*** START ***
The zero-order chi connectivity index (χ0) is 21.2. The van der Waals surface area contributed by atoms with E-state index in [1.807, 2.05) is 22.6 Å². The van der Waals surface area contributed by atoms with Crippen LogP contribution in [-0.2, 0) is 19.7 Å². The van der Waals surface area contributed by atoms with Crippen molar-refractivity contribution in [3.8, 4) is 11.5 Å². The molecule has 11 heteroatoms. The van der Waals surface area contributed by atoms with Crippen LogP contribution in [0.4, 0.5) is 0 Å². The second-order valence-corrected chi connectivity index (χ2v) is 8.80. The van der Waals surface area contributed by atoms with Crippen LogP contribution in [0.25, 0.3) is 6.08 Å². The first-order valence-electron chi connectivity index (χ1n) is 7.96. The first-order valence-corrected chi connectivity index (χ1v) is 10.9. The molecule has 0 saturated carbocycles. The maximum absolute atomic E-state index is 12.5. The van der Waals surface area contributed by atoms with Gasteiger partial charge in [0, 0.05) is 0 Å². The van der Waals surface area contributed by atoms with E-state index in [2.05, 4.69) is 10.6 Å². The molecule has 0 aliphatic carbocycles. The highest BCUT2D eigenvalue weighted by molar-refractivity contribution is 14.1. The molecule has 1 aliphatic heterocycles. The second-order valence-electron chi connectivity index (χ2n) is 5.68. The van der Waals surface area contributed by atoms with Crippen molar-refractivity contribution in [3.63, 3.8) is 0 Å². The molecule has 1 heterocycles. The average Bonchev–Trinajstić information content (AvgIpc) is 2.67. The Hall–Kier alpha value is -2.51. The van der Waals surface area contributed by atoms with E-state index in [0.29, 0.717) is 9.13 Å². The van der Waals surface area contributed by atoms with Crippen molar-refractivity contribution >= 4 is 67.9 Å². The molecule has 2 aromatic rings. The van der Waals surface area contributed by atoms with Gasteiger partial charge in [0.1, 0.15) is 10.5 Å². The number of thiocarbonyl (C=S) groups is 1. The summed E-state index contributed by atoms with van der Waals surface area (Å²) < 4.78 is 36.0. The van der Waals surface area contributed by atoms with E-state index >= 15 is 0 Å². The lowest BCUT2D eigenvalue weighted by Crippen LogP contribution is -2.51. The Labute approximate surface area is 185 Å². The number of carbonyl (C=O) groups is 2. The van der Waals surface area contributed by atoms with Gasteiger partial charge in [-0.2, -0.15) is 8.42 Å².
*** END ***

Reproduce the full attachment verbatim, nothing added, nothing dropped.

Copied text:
The zero-order chi connectivity index (χ0) is 21.2. The van der Waals surface area contributed by atoms with E-state index in [1.807, 2.05) is 22.6 Å². The van der Waals surface area contributed by atoms with Crippen LogP contribution in [-0.2, 0) is 19.7 Å². The van der Waals surface area contributed by atoms with Crippen molar-refractivity contribution in [3.8, 4) is 11.5 Å². The molecule has 11 heteroatoms. The van der Waals surface area contributed by atoms with Crippen LogP contribution in [0.4, 0.5) is 0 Å². The second-order valence-corrected chi connectivity index (χ2v) is 8.80. The van der Waals surface area contributed by atoms with Crippen LogP contribution in [0.25, 0.3) is 6.08 Å². The first-order valence-electron chi connectivity index (χ1n) is 7.96. The first-order valence-corrected chi connectivity index (χ1v) is 10.9. The molecule has 0 saturated carbocycles. The maximum absolute atomic E-state index is 12.5. The van der Waals surface area contributed by atoms with Gasteiger partial charge in [0, 0.05) is 0 Å². The van der Waals surface area contributed by atoms with E-state index in [2.05, 4.69) is 10.6 Å². The molecule has 0 aliphatic carbocycles. The highest BCUT2D eigenvalue weighted by molar-refractivity contribution is 14.1. The molecule has 1 aliphatic heterocycles. The second-order valence-electron chi connectivity index (χ2n) is 5.68. The van der Waals surface area contributed by atoms with Crippen molar-refractivity contribution in [3.63, 3.8) is 0 Å². The molecule has 1 heterocycles. The average Bonchev–Trinajstić information content (AvgIpc) is 2.67. The Hall–Kier alpha value is -2.51. The van der Waals surface area contributed by atoms with E-state index in [0.29, 0.717) is 9.13 Å². The van der Waals surface area contributed by atoms with Crippen molar-refractivity contribution >= 4 is 67.9 Å². The molecule has 2 aromatic rings. The van der Waals surface area contributed by atoms with Gasteiger partial charge in [0.1, 0.15) is 10.5 Å². The number of thiocarbonyl (C=S) groups is 1. The summed E-state index contributed by atoms with van der Waals surface area (Å²) < 4.78 is 36.0. The van der Waals surface area contributed by atoms with E-state index >= 15 is 0 Å². The lowest BCUT2D eigenvalue weighted by Crippen LogP contribution is -2.51. The Labute approximate surface area is 185 Å². The number of carbonyl (C=O) groups is 2. The van der Waals surface area contributed by atoms with Gasteiger partial charge in [-0.2, -0.15) is 8.42 Å².